The aims of this paper are to describe the distribution and status of bell frog populations in New Zealand and to highlight the potential benefits these New Zealand populations have for collaborative studies. Bell frogs (Litoria aurea and L. raniformis) were introduced to New Zealand in the late 19th century. Over the past 100 years they have managed to spread to many parts of the entire country. Although their preferred habitat does not often overlap with that of the indigenous Leiopelma spp., their presence has raised many concerns within the local frog conservation community. The Native Frog Recovery Group (DOC, New Zealand) has the primary objective of securing populations of indigenous frogs (Leiopelma spp.) but in light of the high conservation status of bell frogs in Australia members of the group have often discussed their moral obligations regarding the conservation of introduced bell frogs in New Zealand. Although Leiopelma are totally protected species in New Zealand, bell frog tadpoles are commonly sold as pets and are regularly moved between North and South Islands. Advocacy for indigenous frogs relies heavily on previous exposure to the more charismatic and frequently encountered introduced bell frogs. The barriers associated with working on endangered and protected frogs in Australia could be avoided by conducting important conservation-related research on bell frogs in New Zealand. Several research projects (e.g. cryopreservation of female gametes, chytrid research) are briefly described that would provide data for more effective conservation of these species. In 2006 the New Zealand Frog Research Group was formed which provides the necessary infrastructure for such collaborative studies.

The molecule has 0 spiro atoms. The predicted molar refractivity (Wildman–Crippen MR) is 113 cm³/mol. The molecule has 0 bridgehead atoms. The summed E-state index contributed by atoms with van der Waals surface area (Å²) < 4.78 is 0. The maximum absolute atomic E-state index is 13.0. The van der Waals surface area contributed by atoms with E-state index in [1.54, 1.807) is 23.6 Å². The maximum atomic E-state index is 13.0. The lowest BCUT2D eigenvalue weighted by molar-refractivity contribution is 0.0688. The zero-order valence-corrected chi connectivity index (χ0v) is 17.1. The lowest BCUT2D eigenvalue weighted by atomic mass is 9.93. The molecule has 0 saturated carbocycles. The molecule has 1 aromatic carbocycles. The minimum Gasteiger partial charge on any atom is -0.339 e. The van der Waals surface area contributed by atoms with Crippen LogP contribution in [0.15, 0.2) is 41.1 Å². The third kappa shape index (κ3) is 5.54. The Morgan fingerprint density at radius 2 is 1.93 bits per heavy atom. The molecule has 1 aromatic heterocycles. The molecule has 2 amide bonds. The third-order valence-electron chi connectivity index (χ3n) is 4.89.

Bell frog populations in New Zealand - good news or bad news?
Phillip Bishop; Bell frog populations in New Zealand - good news or bad news?. Australian Zoologist 1 October 2008; 34 (3): 408–413. doi: https://doi.org/10.7882/AZ.2008.018
Download citation file:
If you are a current RZS NSW member (with publications), please access the full text of papers by visiting https://www.rzsnsw.org.au/publications/Australian-Zoologist-access-(Members-Only) (you will be asked to log in to RZS NSW). Do not log in at the top of this current page for access.